You may have heard that Amazon had to drastically scale back its warehouse square footage in recent months due to labor and energy cost increases.
Could the industrial market hit a peak in the near future? "Amazon Scales Back Expansion as It Copes With ‘Excess’ Warehouse Space" https://t.co/DWCkmk5PL6‘excess’-warehouse-space
— David Fitzpatrick (@_DavidFitz) May 5, 2022
CoStar News reported in April:
After adding millions of square feet of warehouse space and hiring tens of thousands of employees to meet a surge in online spending and home deliveries in the pandemic, executives at the e-commerce giant said the company has started scaling back the expansion of its vast warehouse and fulfillment network as labor and energy costs rise and revenue declines as consumers dial down online spending.
“We have some excess capacity in the network that we need to grow into, so we’ve brought down our build expectations,” Chief Financial Officer Brian Olsavsky said on a call to discuss the company’s first-quarter results on Thursday. “Labor and physical space are no longer the bottlenecks they were throughout much of 2020 and 2021.”
Executives said higher costs and declining e-commerce revenue contributed to a $3.8 billion loss for Amazon in the quarter ended March 31, its first quarterly loss since 2015, compared with an $8.1 billion profit in the same time last year.
Given Amazon’s scaling back of its warehouse space, that raises a peculiar question.
Why are they buying land all across the country in key markets?
One of the company’s most recent purchases was 193 acres of land located just outside of Round Rock, Texas.
Since Texas has lenient land-use laws, Amazon can use the massive parcel for virtually anything it wants.
So, what ideas does Amazon have up its sleeves?
Amazon Builds Property Empire, Quietly Buying Land Across the US https://t.co/HHrp7IZJHv
— Michael Bull, CCIM (@BullRealty) June 23, 2022
As SupplyChainBrain noted, Amazon’s land accumulation endeavors started about three years ago.
The company quietly began searching for property in key U.S. markets such as Southern California, Texas, Illinois, Florida and the Bay Area.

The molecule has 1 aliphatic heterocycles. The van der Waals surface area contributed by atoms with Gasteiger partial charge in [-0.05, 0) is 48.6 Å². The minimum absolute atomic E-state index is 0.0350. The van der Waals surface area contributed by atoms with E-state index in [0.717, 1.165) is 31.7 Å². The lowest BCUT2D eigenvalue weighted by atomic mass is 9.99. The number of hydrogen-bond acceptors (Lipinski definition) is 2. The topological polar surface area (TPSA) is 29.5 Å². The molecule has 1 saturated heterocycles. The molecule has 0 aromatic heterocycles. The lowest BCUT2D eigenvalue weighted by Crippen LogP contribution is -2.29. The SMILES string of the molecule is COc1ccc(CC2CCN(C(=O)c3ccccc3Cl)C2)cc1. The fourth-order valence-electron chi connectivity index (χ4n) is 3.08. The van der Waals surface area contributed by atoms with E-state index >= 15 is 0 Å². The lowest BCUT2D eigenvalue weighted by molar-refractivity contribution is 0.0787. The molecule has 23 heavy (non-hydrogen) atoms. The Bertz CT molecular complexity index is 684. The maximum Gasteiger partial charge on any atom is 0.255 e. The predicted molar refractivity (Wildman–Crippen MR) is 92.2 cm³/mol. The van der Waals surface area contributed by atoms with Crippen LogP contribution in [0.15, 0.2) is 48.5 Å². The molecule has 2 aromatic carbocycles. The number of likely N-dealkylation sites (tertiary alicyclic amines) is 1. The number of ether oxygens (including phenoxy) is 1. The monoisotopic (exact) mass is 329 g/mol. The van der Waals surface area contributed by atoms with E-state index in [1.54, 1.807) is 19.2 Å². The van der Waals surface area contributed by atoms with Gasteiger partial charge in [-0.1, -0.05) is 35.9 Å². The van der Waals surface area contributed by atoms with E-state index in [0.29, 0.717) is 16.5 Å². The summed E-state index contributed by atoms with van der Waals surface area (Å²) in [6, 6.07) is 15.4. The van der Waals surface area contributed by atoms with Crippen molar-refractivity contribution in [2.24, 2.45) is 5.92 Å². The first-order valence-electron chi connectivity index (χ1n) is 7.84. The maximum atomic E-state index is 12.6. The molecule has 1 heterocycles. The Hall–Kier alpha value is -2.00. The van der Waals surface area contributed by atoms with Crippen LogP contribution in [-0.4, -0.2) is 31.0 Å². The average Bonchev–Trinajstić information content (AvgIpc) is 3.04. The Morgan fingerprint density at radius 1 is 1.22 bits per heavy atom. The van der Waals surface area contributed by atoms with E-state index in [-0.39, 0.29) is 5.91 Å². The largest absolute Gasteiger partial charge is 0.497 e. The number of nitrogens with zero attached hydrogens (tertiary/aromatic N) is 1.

“Between 2020 and 2022, Amazon tripled the amount of built industrial space it owns in North America, according to company filings.”
Sometimes Amazon buys existing buildings, such as defunct call centers, but it also purchases bare land, of which the company acquired about 4,000 acres in the same period, says real estate researcher CoStar Group Inc. Amazon plans to use much of the real estate for a new generation of towering fulfillment centers that can store a wide variety of products close to customers in populous areas, according to people familiar with the strategy.
Buying land is a major shift for Amazon, which historically relied on a handful of developers to find property, build fairly simple warehouses and rent them back to the company. Now Amazon is increasingly taking parts of the development process in-house, often bidding against long-time partners for the best space.
It’s a potentially risky strategy that exposes Amazon to the vagaries of the industrial real estate market. The company also overbuilt during the pandemic and is saddled with too much warehouse space now that the surge in online shopping has decelerated. As a result, Amazon is looking to sublease space it doesn’t need and has slowed its warehouse expansion. “Like all companies, we’re adapting to the availability of real estate and location of our customer demand, and we’re also constantly evaluating our approach based on our financials,” spokesperson Kelly Nantel said in a statement.
But the company said there is no change in its long-term real estate strategy. Executives remain committed to securing land in the right locations to fulfill founder Jeff Bezos’ vision of making an online purchase as instantly gratifying as a trip to the store.
More than likely, the reason Amazon is gobbling all this land is to inch closer to people’s homes. If they don’t grab the land, retail competitors like Walmart Inc. will seize the market.
“There’s going to be something on the other side of all of this investment for the consumer,” said John Blackledge, an analyst at Cowen and Company LLC.
“People will buy more on Amazon when they see they can get it in five hours instead of in two days.”
Amazon has spent at least $2.2 billion acquiring land or properties slated for redevelopment in the past two years, according to CoStar, which says the estimate is conservative because some states, including Texas, don’t disclose purchase prices.
What does this mean for the retail experience of the future?
With increasing land purchases, does Amazon anticipate being the only option in key U.S. markets?
Amazon’s so-called “Fresh” grocery stores are another element in the company’s business model. These Orwellian facilities feature thousands of surveillance cameras on the ceiling that watch customers as they put things in their carts and automatically charge them when they walk out the door.
It seems as though Amazon wants to own America. And it is accomplishing this by buying as much land as possible, much like how billionaire eugenicist Bill Gates is buying up hundreds of thousands of acres of farmland all across the country.